In this segment of DIAKADI's DIY Tips Series, Fitness Performance Coach Billy Polson explains the anatomy and structure of our abdominals and teaches the correct movements for strengthening these muscles while avoiding the error of building greater muscle imbalances in your body.

[youtube]http://www.youtube.com/watch?v=ZQwVrz4ubNk&feature=c4-overview&list=UUmVFpzoOajud7zArEm11NYg[/youtube]

 

The DIAKADI DIY Tips Series: How to Correct Your Mistakes and Redesign Your Workouts, is a weekly blog series focused on helping clients recognize improper workout practices and consequently correct and improve their own workouts. Each episode will highlight advice from one of DIAKADI’s veteran trainers. Watch DB04 for weekly updates.

Comment

Should I Be Doing Compound Exercises in My Workouts?

Comment

Should I Be Doing Compound Exercises in My Workouts?

Johnny-P-Aug-2012-180.jpg

DIAKADI DIY Tips Series: Episode 3

Authors: Josh Christopher and Billy Polson

 

 

 

Isolated body part exercises such as a bicep curl or seated leg extension definitely have a role in exercise programs for clients looking to repair muscle imbalances around joints or for body builders looking to develop specific muscle groups. But without progressing these isolated movements into multi-joint, compound exercises, especially when using machines, the body is never fully trained to handle the challenges of functional daily living, much less sports and higher intensity activities like running around with your 5 year old nephew.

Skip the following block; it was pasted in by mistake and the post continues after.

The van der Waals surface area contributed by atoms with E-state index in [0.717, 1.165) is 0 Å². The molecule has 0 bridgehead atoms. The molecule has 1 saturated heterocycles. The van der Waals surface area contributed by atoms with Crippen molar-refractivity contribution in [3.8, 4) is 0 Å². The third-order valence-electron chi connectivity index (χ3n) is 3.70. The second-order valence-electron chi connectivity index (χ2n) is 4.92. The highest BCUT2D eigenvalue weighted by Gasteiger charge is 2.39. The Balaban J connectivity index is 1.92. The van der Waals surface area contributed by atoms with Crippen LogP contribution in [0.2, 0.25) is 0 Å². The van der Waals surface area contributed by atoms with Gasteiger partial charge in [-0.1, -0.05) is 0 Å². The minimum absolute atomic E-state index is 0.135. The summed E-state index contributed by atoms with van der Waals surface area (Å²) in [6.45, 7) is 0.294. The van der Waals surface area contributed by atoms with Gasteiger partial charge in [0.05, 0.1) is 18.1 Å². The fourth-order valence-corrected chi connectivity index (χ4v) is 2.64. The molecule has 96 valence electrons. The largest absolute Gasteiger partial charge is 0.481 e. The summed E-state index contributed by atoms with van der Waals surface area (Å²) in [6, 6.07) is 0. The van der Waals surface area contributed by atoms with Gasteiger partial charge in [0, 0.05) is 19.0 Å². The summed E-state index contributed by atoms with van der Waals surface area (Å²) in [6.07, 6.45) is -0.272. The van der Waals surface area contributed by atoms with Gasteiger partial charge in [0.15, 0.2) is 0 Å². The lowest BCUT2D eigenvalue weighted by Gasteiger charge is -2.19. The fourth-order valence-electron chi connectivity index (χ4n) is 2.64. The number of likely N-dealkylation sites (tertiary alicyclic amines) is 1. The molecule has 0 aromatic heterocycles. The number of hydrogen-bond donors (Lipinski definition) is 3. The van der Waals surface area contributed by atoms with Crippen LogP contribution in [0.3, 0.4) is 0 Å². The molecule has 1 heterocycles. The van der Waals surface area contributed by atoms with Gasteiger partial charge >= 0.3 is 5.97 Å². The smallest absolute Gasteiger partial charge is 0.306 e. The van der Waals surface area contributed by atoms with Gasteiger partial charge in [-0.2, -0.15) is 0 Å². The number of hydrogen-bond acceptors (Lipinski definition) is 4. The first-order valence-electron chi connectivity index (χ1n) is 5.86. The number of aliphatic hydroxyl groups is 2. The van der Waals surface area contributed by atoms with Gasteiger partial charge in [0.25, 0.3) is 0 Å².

[youtube]http://www.youtube.com/watch?v=TpYaKaZZYLw&list=UUmVFpzoOajud7zArEm11NYg&feature=c4-overview[/youtube]

In this segment of DIAKADI's DIY Tips Series, fitness trainer Josh Christopher and Billy Polson discuss how compound exercises, such as dumbbell squats, barbell dead lifts or kettlebell swings, are often left out of individuals' workouts due to assumptions that these exercises are unimportant, dangerous or even scary to perform. But each of these functional movements are simply replications of movements we need to perform consistently in our daily lives.  Placing bags of heavy groceries in the car (dumbbell squats), picking up a heavy box (barbell dead lifts) and heaving that same heavy box onto a high shelf (kettlebell swings), are all common tasks that require strong muscle coordination and use of your body's entire kinetic chain. No matter what your goals, do not skip out on multi-joint exercises that work your entire kinetic chain and incorporate your abdominal and core strength in every rep.

For more information on squats, dead lifts and lunges, visit the DIAKADI blog DB04 and search for more videos demonstrating the proper form and safe progressions for each of these movements.